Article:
On This Day: The Israeli flag is formally adopted

The original version of the Israeli flag had been used as the symbol of Zionism since 1897.

An Israeli flag [Ilustrative] (photo credit: MARC ISRAEL SELLEM/THE JERUSALEM POST)
An Israeli flag [Ilustrative]
(photo credit: MARC ISRAEL SELLEM/THE JERUSALEM POST)

On this day in 1948, the State of Israel formally adopted the Israeli flag as we know it today to be the nation's official flag.

The Israeli flag with its two blue stripes and a Star of David in the middle is a variation on the flag that had been used by the World Zionist Organization since 1897. 

The blue stripes were inspired by the tallit, used during prayer. It also had the Star of David and the word Maccabee on it. The idea for the design is traditionally believed to have come from David Wolffsohn who came up with the idea during a Zionist meeting with Theodor Herzl in Basel.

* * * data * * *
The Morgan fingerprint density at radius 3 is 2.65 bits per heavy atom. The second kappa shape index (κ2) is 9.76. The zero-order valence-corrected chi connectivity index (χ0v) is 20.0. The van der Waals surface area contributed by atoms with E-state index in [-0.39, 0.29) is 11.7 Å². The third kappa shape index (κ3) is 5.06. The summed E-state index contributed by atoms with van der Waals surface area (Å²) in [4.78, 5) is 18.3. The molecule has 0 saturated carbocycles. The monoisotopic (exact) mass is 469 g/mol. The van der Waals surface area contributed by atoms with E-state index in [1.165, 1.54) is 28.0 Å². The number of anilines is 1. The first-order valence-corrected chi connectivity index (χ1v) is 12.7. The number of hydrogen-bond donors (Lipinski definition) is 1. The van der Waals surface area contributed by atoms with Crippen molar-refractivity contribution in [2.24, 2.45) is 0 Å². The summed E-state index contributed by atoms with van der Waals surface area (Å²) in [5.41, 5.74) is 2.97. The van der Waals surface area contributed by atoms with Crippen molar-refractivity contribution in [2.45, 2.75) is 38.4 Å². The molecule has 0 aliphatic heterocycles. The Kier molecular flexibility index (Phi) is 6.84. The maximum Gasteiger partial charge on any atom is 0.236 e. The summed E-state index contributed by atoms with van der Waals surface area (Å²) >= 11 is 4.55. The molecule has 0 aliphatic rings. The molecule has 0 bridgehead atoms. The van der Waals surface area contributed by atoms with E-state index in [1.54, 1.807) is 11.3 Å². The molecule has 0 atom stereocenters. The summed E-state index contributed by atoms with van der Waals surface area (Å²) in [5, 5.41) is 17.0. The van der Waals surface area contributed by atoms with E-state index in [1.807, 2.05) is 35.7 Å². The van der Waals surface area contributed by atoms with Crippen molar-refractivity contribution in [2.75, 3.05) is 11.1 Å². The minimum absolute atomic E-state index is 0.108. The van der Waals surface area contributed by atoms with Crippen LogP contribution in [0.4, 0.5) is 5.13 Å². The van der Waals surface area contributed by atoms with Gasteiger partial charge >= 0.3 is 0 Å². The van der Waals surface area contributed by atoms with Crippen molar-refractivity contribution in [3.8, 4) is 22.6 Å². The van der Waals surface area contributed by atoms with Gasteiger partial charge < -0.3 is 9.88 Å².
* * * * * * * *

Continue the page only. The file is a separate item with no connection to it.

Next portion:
The flag and variations of it were used as a symbol of the Zionist movement for the years following the Basel meeting and by the British army's Jewish Brigade Group alongside the Union Jack during World War II.

On May 14, 1948, The State of Israel declared independence. The flag that had symbolized Zionism for 50 years and would later that year become the nation's official flag was displayed on the stage flanking a portrait of Herzl.

David Ben-Gurion, flanked by the members of his provisional government, reads the Declaration of Independence in the Tel Aviv Museum Hall (credit: GPO)David Ben-Gurion, flanked by the members of his provisional government, reads the Declaration of Independence in the Tel Aviv Museum Hall (credit: GPO)

When the State of Israel was formed, the question came up whether or not the symbol of the Zionist movement should become the official Israeli flag. The dilemma continued to be discussed for six months and was resolved 73 years ago on October 28, 1948, when a notice was published in the Official Gazette, officially adopting the Israeli flag. The notice specified how the flag would look with exact measurements.

The flag has since served as the symbol of the Jewish nation.